More than 50 people visited the treehouse over the Thanksgiving break and for an hour or so on Saturday there were 18 adults in the treehouse at the same time. This set the all-time record, at least in terms of sheer human tonnage (approaching 3000 pounds). Nothing moved, nothing creaked, the cables just hung there, taught as always. The decibel level was astonishing. At one point I stood up on a bench and began counting people on the first-floor deck (pointing dramatically and calling out the numbers). When I finished I made a terrified face and shouted, “quick, I need at least two people to move to this side of the tree!” A lady in the back shrieked. Several people rushed forward and panic seemed imminent. Then people began laughing and a guy threw a pine cone at me.
Two days later 15 junior high students and their chaperones showed up. The total weight was lower than the record day, but the number of questions (some of them very clever) was way up. The smart-aleck remark of the day came from one young man who, after hearing me rant about how much of a hassle it had been to work up in the air hanging from ropes, raised his hand and said, “Wouldn’t it have been much easier if you just built this thing on the ground?”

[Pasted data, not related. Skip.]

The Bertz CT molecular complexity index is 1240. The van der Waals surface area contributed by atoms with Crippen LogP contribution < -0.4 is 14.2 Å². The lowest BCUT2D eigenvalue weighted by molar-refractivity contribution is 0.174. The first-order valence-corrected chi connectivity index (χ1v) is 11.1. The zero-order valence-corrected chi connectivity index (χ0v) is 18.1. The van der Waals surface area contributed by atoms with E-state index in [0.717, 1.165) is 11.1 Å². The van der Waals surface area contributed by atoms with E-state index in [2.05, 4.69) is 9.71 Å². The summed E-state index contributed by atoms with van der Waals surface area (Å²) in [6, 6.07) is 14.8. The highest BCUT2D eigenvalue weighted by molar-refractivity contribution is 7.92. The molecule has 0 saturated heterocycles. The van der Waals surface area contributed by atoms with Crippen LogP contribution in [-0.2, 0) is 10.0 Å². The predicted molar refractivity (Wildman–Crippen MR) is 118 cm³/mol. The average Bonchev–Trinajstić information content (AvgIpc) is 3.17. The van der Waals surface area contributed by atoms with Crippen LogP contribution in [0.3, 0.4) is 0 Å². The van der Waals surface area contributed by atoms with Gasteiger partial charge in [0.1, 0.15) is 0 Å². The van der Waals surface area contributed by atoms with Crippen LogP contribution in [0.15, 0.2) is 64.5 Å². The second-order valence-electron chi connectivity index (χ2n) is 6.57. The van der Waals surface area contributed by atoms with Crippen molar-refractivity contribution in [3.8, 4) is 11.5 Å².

Later, another boy took me aside. “I had a treehouse once,” he said quietly. “Now it’s a ground house. ”
“Wind?” I asked.
“Wind,” he said.
And we just stood there with our hands in our pockets, nodding together, commiserating; two guys sharing a common trajedy: one that had already occurred, one that was inevitable.
Sales of the award-winning book that tells the tale of this treehouse have been creeping upward lately–no doubt from people discovering that this is by far one of the best holiday gifts ideas ever. If you would like to learn more or buy an autographed copy, please visit TMCBooks.com, or Amazon.com.